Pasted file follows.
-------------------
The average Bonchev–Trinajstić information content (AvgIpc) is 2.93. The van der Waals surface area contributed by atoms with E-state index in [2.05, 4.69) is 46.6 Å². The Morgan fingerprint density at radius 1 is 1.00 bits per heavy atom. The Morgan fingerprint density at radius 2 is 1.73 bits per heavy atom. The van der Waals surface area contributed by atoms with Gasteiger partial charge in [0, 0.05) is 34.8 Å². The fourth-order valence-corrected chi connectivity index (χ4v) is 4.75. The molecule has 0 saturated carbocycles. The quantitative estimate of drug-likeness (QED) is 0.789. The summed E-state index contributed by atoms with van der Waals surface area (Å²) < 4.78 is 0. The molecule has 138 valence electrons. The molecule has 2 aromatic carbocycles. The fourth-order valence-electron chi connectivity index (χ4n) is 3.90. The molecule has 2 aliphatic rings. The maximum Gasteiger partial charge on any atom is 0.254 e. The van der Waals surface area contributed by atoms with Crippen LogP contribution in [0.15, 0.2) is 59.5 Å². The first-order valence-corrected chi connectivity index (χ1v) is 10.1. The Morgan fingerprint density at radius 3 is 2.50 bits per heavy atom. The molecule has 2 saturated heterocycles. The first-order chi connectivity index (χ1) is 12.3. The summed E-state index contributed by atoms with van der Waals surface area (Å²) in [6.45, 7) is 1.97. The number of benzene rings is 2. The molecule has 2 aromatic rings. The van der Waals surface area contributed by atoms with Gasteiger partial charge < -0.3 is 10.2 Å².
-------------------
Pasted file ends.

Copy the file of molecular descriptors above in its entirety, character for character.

The average Bonchev–Trinajstić information content (AvgIpc) is 2.93. The van der Waals surface area contributed by atoms with E-state index in [2.05, 4.69) is 46.6 Å². The Morgan fingerprint density at radius 1 is 1.00 bits per heavy atom. The Morgan fingerprint density at radius 2 is 1.73 bits per heavy atom. The van der Waals surface area contributed by atoms with Gasteiger partial charge in [0, 0.05) is 34.8 Å². The fourth-order valence-corrected chi connectivity index (χ4v) is 4.75. The molecule has 0 saturated carbocycles. The quantitative estimate of drug-likeness (QED) is 0.789. The summed E-state index contributed by atoms with van der Waals surface area (Å²) < 4.78 is 0. The molecule has 138 valence electrons. The molecule has 2 aromatic carbocycles. The fourth-order valence-electron chi connectivity index (χ4n) is 3.90. The molecule has 2 aliphatic rings. The maximum Gasteiger partial charge on any atom is 0.254 e. The van der Waals surface area contributed by atoms with Crippen LogP contribution in [0.15, 0.2) is 59.5 Å². The first-order valence-corrected chi connectivity index (χ1v) is 10.1. The Morgan fingerprint density at radius 3 is 2.50 bits per heavy atom. The molecule has 2 saturated heterocycles. The first-order chi connectivity index (χ1) is 12.3. The summed E-state index contributed by atoms with van der Waals surface area (Å²) in [6.45, 7) is 1.97. The number of benzene rings is 2. The molecule has 2 aromatic rings. The van der Waals surface area contributed by atoms with Gasteiger partial charge < -0.3 is 10.2 Å².